But in the case of synthetic nutrients, they are less likely to be absorbed in the same manner, unless they are combined with other natural nutrients.
How Synthetic Vitamins Affect the Body
Synthetic Vitamins Don’t Contain Trace Minerals
Unlike whole food vitamins, which contain enzymes, lipids, proteins, and trace minerals, synthetic vitamins are exclusively isolated forms of duplicated nutrients.
Because of this, the following can be true.
Synthetic Fat-Soluble Vitamins Can’t be Excreted Right Away.
When vitamins are ingested, the body processes them, utilizes what it needs, and then discards the excess. However, this is not the case with fat-soluble, synthetic nutrients.
Fat-soluble vitamins like vitamins A, D, E, and K need fatty acids for proper absorption and metabolism in the body.
As soon as they are absorbed, they can be stored in the liver till the body can utilize them with the proper companion nutrients.
Since synthetic vitamins are highly concentrated versions with no fatty lipids accompanying them for proper body metabolism, they are continuously stored in the liver to wait for the best time for utilization.
Synthetic Vitamins Can Eventually Get Toxic
If the components of synthetic vitamins are continuously accumulated in the liver for future use, this chemical build-up can eventually rise to toxic levels and even cause diseases.
Therefore, you need to eat food with other nutrients, minerals, and enzymes that will help metabolize fat-soluble nutrients.
Should You Take Synthetic Vitamins?
Vitamin supplements may not be necessary for healthy and well-nourished individuals. But if you have deficiencies, synthetic vitamins can help.
However, if the situation can be reversed by simply adjusting diet, that should be the first feasible solution before advancing to vitamin supplements.
The following groups can benefit from taking synthetic vitamins:
- Vegans and vegetarians – Certain minerals and vitamins like vitamin B12 and D, iron, calcium, and zinc are often found in animal products. Therefore, this group might need to take supplements.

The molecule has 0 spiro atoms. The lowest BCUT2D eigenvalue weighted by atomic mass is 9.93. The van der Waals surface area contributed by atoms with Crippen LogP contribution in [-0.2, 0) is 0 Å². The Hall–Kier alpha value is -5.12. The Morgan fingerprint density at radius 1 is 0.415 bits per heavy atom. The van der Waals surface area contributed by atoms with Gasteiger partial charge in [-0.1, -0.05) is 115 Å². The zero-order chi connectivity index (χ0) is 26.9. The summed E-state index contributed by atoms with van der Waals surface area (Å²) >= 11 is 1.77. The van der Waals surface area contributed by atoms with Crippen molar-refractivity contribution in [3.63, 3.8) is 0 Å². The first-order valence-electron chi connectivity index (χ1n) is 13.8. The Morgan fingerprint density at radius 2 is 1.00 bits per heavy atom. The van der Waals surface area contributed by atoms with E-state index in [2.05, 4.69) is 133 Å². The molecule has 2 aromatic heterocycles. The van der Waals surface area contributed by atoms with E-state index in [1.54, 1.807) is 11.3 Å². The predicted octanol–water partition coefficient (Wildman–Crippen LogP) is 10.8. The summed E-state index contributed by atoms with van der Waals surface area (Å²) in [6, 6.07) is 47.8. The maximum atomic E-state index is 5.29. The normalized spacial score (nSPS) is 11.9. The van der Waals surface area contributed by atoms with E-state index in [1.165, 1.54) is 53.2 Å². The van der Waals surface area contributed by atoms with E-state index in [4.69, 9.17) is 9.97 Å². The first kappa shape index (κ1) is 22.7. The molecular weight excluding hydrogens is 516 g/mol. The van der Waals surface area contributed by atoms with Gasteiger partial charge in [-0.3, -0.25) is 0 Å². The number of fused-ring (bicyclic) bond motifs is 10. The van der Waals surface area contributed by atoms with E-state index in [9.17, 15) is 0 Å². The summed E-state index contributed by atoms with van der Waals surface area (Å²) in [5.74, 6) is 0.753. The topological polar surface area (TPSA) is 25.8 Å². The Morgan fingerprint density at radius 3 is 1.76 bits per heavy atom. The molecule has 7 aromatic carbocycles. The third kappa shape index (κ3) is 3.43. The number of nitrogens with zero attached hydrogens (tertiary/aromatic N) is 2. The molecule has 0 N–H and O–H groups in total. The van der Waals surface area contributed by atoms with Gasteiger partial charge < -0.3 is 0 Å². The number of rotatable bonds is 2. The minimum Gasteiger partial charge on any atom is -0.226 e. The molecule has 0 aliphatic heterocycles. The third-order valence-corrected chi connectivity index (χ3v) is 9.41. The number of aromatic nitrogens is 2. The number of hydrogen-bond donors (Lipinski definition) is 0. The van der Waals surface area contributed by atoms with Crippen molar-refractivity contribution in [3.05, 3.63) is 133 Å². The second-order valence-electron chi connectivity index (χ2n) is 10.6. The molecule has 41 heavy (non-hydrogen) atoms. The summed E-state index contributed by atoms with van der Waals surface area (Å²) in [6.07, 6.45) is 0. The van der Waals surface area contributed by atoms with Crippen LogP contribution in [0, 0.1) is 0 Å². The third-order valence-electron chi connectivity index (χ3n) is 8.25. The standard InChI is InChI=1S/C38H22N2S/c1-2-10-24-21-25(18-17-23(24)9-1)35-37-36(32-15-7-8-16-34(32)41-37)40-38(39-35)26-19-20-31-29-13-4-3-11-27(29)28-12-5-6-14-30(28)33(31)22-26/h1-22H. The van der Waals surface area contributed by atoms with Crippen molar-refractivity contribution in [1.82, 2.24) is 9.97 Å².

- Pregnant and breastfeeding women – Because of the greater need for minerals and nutrients in their bodies, these women might have to supplement their diet with specific minerals like vitamin D.
- The elderly – This is a vulnerable group with a higher risk of vitamin D deficiency. The elderly also need vitamin B12 and calcium supplements to help them maintain strong bones.
- Women of child-bearing age – Many women are encouraged to take folic acid supplements in regulated amounts to reduce risks of neural tube defects should they fall pregnant.
- People with nutrient deficiencies – Supplements are purposely there to replace the deficit whenever needed. If you think you have a deficiency, consult a doctor to find out which supplement to take.
Why You Should Take Natural Whole Food Vitamins
It is advisable to derive your vitamins from natural sources as much as possible because you will get the combinations of vitamins and minerals that are best absorbed by your body.
To do that, you do need to eat a wide range of nutrient-dense foods.
Since the nutrient composition in foods are not as high as it used to be, one might be tempted to use nutrient supplements to provide the missing nutrients in the body.
Supplements cannot fix a poor diet and should never be used in place of food.
If you need a supplement, go for the ones made from herbs, vegetables, and fruits.
Whole food vitamins are the best supplement options. However, ensure the quality of the supplement before you purchase it. Manufacturers and retailers can often withhold crucial information that you need to make an informed decision on which to purchase. Consult a trusted source for recommended products.